Sunday, June 19, 2011

When Times Are Gettin' Dark

Growing up in the country has a long list of advantages.  I mean, how many of you can smell cow manure and immediately think, "Mmmmm.  Smells like home!"  You couldn't convince me it was an advantage to live in the country when I was about twelve.  I decided to peddle Grit newspapers as a way to earn extra cash.  Riding 5-6 miles round trip on my bike to peddle less than 25 papers wasn't the easiest thing I ever did.  A friend of mine who lived in town could find 25 customers within a block or two, but...I lived in the country!

Living in the country meant quiet nights with chirping crickets in the summer time.  It meant windows open with cool night breezes blowing across the bed.  It meant the fresh scent of sweet corn growing a few feet outside my window.  It meant fresh fruit and vegetables all summer, the tenderest beef I ever had anywhere (literally) and family gatherings with watermelons and homemade ice cream.

Occasionally, though, it meant dark times.  Being far from streetlights can make you forget just how dark a night can be.  Like the night I heart a strange sound that seemed to be just outside my bedroom window.  No moon was shining that night and, try as I might, I couldn't see what was making the noise I heard.  What it sounded like was someone pushing our rototiller around.  I ran that little tractor and I knew well the sounds of those wheels turning.  What sounded like the wheels spinning slowing around their hub was, every few seconds, accentuated by a sudden "CLANK".  I happened to know that a couple of blades were off the 'tiller and laying near it; we took them off frequently to narrow the cutting width so we could till between vegetable rows.  It sounded like someone was rolling the 'tiller away and picking up the blades to take with them.  "We have a robber right outside my window," I thought.  I was scared!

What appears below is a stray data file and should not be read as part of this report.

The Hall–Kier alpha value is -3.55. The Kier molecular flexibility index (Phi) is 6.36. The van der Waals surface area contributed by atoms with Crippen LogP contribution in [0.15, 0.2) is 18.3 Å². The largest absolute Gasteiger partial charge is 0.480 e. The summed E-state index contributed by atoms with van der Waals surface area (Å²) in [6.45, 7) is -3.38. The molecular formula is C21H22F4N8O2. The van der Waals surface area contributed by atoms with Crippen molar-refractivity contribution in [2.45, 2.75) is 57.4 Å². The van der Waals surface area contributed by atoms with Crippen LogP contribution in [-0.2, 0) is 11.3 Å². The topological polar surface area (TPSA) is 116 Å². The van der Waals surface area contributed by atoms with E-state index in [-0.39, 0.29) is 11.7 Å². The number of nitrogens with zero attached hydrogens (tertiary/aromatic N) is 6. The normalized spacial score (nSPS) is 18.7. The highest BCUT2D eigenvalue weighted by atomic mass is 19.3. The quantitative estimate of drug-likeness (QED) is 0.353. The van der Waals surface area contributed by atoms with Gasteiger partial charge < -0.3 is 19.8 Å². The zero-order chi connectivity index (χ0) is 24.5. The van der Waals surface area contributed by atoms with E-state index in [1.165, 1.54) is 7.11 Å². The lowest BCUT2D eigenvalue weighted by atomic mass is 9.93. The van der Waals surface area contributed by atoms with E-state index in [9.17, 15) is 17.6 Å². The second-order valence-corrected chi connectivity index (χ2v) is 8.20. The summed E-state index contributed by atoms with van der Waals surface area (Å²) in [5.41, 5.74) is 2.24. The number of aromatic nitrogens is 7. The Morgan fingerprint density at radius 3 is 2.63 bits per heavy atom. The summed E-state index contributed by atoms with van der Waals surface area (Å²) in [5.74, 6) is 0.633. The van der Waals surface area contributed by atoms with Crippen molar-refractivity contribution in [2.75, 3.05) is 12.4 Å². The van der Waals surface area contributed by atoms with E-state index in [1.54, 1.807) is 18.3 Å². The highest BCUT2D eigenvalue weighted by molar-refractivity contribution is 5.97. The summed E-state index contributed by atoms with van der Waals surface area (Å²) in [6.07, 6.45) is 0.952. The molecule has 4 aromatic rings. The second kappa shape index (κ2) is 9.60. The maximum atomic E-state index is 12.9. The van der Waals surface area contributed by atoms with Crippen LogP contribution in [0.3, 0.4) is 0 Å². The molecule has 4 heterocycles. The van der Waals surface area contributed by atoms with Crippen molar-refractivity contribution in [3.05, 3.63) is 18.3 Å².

I slipped out of my room and stepped down the hall to my parents bedroom.  "Dad, I keep hearing a noise and I think someone is trying to steal the rototiller," I said anxiously.  He got up and led me back to my room.  Quietly he stood and listened.  I nervously stood behind him.  Finally, he walked to the window and raised it completely; I was ready to bolt!

Dad took the empty frozen orange juice can that we used to prop up the window and said, "Here's your thief."  Inside was a little hardshell bug that had flown down into the can and couldn't get out.  It would fly around the perimeter of the can a few times (sounding amazingly like rototiller wheels!) and, frustrated, make a fast dash trying to break out through the side of the can: "CLANK!"

I have lived about a half century since that night and never forgot it.  I knew where to turn when times were gettin' dark.  I would that every kid had a dad whose strength and unconditional love would see them through childhood and prepare them to face the dark times that inevitably cloud life.  On this Father's Day I pause to gratefully remember my own dad.  This is my 22nd Father's Day without him, but he left me a lifetime of memories to cherish.

Happy Father's Day!


Cathy said...

I don't remember ever hearing that story! Neat!

C. Beth said...

That is a great story! I can't believe it's been that long since he passed away. He'd be honored by this.